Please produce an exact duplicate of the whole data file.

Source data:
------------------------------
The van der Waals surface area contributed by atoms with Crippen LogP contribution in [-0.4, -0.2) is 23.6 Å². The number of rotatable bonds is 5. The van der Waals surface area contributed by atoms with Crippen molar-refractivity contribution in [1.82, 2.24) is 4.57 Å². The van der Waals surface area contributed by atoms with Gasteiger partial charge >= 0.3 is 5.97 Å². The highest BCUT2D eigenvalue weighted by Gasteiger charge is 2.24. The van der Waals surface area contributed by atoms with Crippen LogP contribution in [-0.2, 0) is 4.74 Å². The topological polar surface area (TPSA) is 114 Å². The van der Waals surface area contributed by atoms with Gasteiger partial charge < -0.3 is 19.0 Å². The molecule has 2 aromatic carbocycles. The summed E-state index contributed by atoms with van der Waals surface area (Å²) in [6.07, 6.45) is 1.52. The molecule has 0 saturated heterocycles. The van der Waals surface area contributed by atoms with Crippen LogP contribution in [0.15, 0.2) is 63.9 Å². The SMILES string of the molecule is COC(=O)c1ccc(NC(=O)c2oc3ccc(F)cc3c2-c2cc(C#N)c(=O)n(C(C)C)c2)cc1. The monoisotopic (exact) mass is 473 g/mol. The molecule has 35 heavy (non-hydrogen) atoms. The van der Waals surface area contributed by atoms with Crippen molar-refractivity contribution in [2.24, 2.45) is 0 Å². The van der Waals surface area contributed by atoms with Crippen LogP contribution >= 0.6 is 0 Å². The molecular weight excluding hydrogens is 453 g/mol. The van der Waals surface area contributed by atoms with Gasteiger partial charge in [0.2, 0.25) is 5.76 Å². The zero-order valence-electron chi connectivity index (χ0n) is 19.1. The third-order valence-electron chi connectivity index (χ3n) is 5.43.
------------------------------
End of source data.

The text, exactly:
The van der Waals surface area contributed by atoms with Crippen LogP contribution in [-0.4, -0.2) is 23.6 Å². The number of rotatable bonds is 5. The van der Waals surface area contributed by atoms with Crippen molar-refractivity contribution in [1.82, 2.24) is 4.57 Å². The van der Waals surface area contributed by atoms with Gasteiger partial charge >= 0.3 is 5.97 Å². The highest BCUT2D eigenvalue weighted by Gasteiger charge is 2.24. The van der Waals surface area contributed by atoms with Crippen LogP contribution in [-0.2, 0) is 4.74 Å². The topological polar surface area (TPSA) is 114 Å². The van der Waals surface area contributed by atoms with Gasteiger partial charge < -0.3 is 19.0 Å². The molecule has 2 aromatic carbocycles. The summed E-state index contributed by atoms with van der Waals surface area (Å²) in [6.07, 6.45) is 1.52. The molecule has 0 saturated heterocycles. The van der Waals surface area contributed by atoms with Crippen LogP contribution in [0.15, 0.2) is 63.9 Å². The SMILES string of the molecule is COC(=O)c1ccc(NC(=O)c2oc3ccc(F)cc3c2-c2cc(C#N)c(=O)n(C(C)C)c2)cc1. The monoisotopic (exact) mass is 473 g/mol. The molecule has 35 heavy (non-hydrogen) atoms. The van der Waals surface area contributed by atoms with Crippen molar-refractivity contribution in [2.24, 2.45) is 0 Å². The van der Waals surface area contributed by atoms with Crippen LogP contribution >= 0.6 is 0 Å². The molecular weight excluding hydrogens is 453 g/mol. The van der Waals surface area contributed by atoms with Gasteiger partial charge in [0.2, 0.25) is 5.76 Å². The zero-order valence-electron chi connectivity index (χ0n) is 19.1. The third-order valence-electron chi connectivity index (χ3n) is 5.43.